United States v. Cortes, 440 F. Supp. 689 (D.P.R. 1977)

US District Court for the District of Puerto Rico - 440 F. Supp. 689 (D.P.R. 1977)
February 22, 1977

440 F. Supp. 689 (1977)

Herminio CORTÉS.

Crim. No. 75-297.

United States District Court, D. Puerto Rico.

February 22, 1977.

*690 Julio Morales Sánchez, U. S. Atty., San Juan, P. R., for plaintiff.

Joaquín Monserrate Matienzo, Hato Rey, P. R., for defendant.


PESQUERA, District Judge.

Defendant Herminio Cortés has moved for a new trial "in the interest of justice and based on newly discovered evidence". He avers that one of the jurors who served in the jury that found him guilty as charged in the second count and not guilty as to the first count of the indictment, was disqualified to act as such because of her inability to understand the English language. As proof he relies on the transcript of the voir dire of said juror in the case of United States v. Rubén González Collazo, Cr. 76-136 of this Court, where a visiting judge excused her from jury duty allegedly because of her inability to understand the English language. Defendant further asks the Court to take judicial notice that in Puerto Rico the vernacular is Spanish, that English is deficiently taught in our schools, and "fully understood" only by a minority. These latter foundations, even if we take judicial notice of the first two, have no bearing on the issue presented, which is whether the specifically named juror was qualified to act as such.

Defendant grants that the juror in question was not biased or prejudiced against him. He stands on the statutory disqualification that grows out of her alleged inability to understand the English language. Having been satisfied with the juror's ability to understand the English language, a satisfaction we infer from the fact that said juror was not challenged, defendant excuses his failure to raise the matter until after verdict because it was the trial judge who conducted the voir dire. Defendant forgets, however, that he was given full opportunity to request further investigation and to supplement the Court's voir dire pursuant to the practice followed in this district, and that his failure to do so must have been because he was as satisfied as the Court with the juror's shown ability to understand and speak the English language. Furthermore, as stated in Ford v. United States, CA5, 201 F.2d 300 at 301:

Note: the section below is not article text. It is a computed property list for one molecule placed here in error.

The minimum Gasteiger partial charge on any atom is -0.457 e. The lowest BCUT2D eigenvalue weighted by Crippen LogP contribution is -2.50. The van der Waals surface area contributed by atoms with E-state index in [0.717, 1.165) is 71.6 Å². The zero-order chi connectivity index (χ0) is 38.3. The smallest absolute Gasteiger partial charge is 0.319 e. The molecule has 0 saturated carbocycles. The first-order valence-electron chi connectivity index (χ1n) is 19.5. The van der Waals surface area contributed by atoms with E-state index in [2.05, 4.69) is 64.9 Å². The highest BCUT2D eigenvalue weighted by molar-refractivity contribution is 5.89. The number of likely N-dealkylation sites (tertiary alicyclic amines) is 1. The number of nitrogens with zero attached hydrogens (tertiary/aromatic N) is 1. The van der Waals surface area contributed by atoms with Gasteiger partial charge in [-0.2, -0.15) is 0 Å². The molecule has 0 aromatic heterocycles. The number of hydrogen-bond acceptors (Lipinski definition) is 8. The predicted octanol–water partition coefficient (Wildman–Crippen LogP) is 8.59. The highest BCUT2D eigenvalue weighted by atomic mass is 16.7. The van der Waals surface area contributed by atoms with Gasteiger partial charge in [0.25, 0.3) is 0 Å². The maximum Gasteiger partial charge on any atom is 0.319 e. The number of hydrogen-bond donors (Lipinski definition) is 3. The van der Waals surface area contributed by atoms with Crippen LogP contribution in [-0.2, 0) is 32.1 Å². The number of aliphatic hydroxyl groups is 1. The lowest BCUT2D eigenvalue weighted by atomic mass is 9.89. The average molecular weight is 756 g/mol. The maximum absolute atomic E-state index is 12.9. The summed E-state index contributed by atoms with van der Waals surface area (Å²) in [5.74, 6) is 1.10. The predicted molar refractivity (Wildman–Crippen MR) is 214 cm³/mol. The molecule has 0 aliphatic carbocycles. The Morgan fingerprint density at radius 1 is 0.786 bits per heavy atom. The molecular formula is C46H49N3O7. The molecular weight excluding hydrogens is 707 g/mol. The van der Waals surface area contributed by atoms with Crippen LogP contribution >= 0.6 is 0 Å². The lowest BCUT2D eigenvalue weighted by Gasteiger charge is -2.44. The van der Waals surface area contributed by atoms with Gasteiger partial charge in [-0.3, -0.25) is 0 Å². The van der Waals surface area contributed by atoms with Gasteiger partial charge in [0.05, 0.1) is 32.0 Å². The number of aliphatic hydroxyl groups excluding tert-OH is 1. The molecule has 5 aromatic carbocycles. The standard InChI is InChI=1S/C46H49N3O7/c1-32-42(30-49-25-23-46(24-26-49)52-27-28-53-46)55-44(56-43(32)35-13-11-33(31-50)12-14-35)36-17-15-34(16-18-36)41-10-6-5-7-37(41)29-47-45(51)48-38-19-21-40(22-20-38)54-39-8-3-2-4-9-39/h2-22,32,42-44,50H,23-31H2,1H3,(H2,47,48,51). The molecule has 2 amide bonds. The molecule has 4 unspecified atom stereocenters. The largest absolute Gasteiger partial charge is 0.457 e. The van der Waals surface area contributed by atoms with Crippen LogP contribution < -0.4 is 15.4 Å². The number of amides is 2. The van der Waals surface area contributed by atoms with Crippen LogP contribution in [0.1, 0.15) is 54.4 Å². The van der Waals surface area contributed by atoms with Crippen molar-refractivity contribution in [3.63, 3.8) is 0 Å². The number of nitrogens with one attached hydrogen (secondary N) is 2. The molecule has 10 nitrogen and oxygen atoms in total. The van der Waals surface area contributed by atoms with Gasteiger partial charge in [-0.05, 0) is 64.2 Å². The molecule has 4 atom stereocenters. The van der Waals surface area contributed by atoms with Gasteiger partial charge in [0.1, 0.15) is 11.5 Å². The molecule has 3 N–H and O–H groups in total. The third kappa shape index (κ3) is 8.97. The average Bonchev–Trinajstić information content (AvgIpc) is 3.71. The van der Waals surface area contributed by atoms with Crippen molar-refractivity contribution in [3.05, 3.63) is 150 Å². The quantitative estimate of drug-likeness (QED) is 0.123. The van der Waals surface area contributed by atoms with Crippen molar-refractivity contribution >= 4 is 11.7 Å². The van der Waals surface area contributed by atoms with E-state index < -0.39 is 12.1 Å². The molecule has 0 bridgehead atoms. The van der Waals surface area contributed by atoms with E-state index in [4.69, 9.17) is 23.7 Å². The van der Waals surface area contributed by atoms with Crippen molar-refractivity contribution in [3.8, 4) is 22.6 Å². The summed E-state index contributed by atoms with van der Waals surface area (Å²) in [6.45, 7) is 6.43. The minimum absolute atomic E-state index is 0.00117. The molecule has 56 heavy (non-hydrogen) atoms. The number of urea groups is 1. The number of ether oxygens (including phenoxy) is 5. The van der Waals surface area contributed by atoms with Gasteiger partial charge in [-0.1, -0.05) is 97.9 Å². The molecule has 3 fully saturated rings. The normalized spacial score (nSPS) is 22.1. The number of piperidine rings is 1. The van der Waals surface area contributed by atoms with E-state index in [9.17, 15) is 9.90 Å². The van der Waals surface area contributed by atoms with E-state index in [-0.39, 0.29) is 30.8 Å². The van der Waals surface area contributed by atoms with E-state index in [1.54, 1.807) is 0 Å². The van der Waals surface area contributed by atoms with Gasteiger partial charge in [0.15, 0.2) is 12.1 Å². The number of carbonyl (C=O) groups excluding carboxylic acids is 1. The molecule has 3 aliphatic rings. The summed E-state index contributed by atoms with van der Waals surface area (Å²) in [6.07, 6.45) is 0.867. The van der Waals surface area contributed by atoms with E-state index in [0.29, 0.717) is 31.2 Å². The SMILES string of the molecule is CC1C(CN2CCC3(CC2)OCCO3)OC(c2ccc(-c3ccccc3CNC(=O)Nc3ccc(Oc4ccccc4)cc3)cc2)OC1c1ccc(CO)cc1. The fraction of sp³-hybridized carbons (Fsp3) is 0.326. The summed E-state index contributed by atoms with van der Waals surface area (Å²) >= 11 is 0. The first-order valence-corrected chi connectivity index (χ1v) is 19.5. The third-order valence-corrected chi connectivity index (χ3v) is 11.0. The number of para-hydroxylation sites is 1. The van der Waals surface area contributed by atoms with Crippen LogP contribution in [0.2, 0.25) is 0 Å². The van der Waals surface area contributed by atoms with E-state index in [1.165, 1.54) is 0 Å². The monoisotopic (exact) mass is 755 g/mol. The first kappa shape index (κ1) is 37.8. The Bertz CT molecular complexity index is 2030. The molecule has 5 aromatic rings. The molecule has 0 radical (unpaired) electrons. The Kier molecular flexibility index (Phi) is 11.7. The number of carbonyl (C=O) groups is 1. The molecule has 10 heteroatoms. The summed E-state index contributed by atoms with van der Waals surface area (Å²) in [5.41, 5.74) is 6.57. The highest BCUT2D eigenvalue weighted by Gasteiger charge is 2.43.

"It is the right and duty of a defendant to discover on voir dire examination, or from other sources, whether a talesman is subject to disqualification for cause. Where the objection to a juror relates, not to actual prejudice or other fundamental incompetence, but to a statutory disqualification only, such disqualification is ordinarily waived by failure to assert it until after verdict, even though the facts which constitute the disqualification were not previously known to the defendants."